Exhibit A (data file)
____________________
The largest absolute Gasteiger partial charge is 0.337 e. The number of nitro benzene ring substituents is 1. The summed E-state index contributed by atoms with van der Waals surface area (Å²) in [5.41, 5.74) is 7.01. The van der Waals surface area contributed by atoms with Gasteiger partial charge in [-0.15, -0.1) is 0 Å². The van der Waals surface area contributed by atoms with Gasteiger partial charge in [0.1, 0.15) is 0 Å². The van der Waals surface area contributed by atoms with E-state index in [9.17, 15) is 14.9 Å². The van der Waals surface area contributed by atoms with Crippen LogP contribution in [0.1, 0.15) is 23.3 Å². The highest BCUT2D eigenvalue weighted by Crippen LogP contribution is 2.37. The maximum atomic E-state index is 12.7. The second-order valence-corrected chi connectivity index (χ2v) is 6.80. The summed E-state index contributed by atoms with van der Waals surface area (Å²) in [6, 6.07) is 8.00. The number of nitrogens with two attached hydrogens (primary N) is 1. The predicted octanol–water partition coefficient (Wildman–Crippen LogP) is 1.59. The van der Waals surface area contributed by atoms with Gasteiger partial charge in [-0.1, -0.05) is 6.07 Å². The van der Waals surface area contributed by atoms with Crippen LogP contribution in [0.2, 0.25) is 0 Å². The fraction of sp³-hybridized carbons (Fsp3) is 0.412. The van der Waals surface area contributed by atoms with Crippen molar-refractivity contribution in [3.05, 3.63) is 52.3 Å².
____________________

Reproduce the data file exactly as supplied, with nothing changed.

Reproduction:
The largest absolute Gasteiger partial charge is 0.337 e. The number of nitro benzene ring substituents is 1. The summed E-state index contributed by atoms with van der Waals surface area (Å²) in [5.41, 5.74) is 7.01. The van der Waals surface area contributed by atoms with Gasteiger partial charge in [-0.15, -0.1) is 0 Å². The van der Waals surface area contributed by atoms with Gasteiger partial charge in [0.1, 0.15) is 0 Å². The van der Waals surface area contributed by atoms with E-state index in [9.17, 15) is 14.9 Å². The van der Waals surface area contributed by atoms with Crippen LogP contribution in [0.1, 0.15) is 23.3 Å². The highest BCUT2D eigenvalue weighted by Crippen LogP contribution is 2.37. The maximum atomic E-state index is 12.7. The second-order valence-corrected chi connectivity index (χ2v) is 6.80. The summed E-state index contributed by atoms with van der Waals surface area (Å²) in [6, 6.07) is 8.00. The number of nitrogens with two attached hydrogens (primary N) is 1. The predicted octanol–water partition coefficient (Wildman–Crippen LogP) is 1.59. The van der Waals surface area contributed by atoms with Gasteiger partial charge in [-0.1, -0.05) is 6.07 Å². The van der Waals surface area contributed by atoms with Crippen LogP contribution in [0.2, 0.25) is 0 Å². The fraction of sp³-hybridized carbons (Fsp3) is 0.412. The van der Waals surface area contributed by atoms with Crippen molar-refractivity contribution in [3.05, 3.63) is 52.3 Å².